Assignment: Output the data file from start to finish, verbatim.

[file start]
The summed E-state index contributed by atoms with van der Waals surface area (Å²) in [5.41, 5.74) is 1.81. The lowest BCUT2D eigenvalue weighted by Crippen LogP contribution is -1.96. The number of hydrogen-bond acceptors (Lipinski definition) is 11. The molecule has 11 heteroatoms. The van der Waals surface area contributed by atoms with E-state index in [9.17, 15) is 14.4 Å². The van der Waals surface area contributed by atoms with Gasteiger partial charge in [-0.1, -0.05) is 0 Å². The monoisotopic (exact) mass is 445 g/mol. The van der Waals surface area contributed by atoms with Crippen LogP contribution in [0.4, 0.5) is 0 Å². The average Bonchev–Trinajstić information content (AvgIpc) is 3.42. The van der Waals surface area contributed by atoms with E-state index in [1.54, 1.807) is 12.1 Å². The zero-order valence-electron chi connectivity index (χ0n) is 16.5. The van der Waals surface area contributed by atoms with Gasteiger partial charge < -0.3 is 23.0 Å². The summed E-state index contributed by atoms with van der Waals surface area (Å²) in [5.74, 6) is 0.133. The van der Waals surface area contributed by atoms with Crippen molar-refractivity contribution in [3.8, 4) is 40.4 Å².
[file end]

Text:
The summed E-state index contributed by atoms with van der Waals surface area (Å²) in [5.41, 5.74) is 1.81. The lowest BCUT2D eigenvalue weighted by Crippen LogP contribution is -1.96. The number of hydrogen-bond acceptors (Lipinski definition) is 11. The molecule has 11 heteroatoms. The van der Waals surface area contributed by atoms with E-state index in [9.17, 15) is 14.4 Å². The van der Waals surface area contributed by atoms with Gasteiger partial charge in [-0.1, -0.05) is 0 Å². The monoisotopic (exact) mass is 445 g/mol. The van der Waals surface area contributed by atoms with Crippen LogP contribution in [0.4, 0.5) is 0 Å². The average Bonchev–Trinajstić information content (AvgIpc) is 3.42. The van der Waals surface area contributed by atoms with E-state index in [1.54, 1.807) is 12.1 Å². The zero-order valence-electron chi connectivity index (χ0n) is 16.5. The van der Waals surface area contributed by atoms with Gasteiger partial charge < -0.3 is 23.0 Å². The summed E-state index contributed by atoms with van der Waals surface area (Å²) in [5.74, 6) is 0.133. The van der Waals surface area contributed by atoms with Crippen molar-refractivity contribution in [3.8, 4) is 40.4 Å².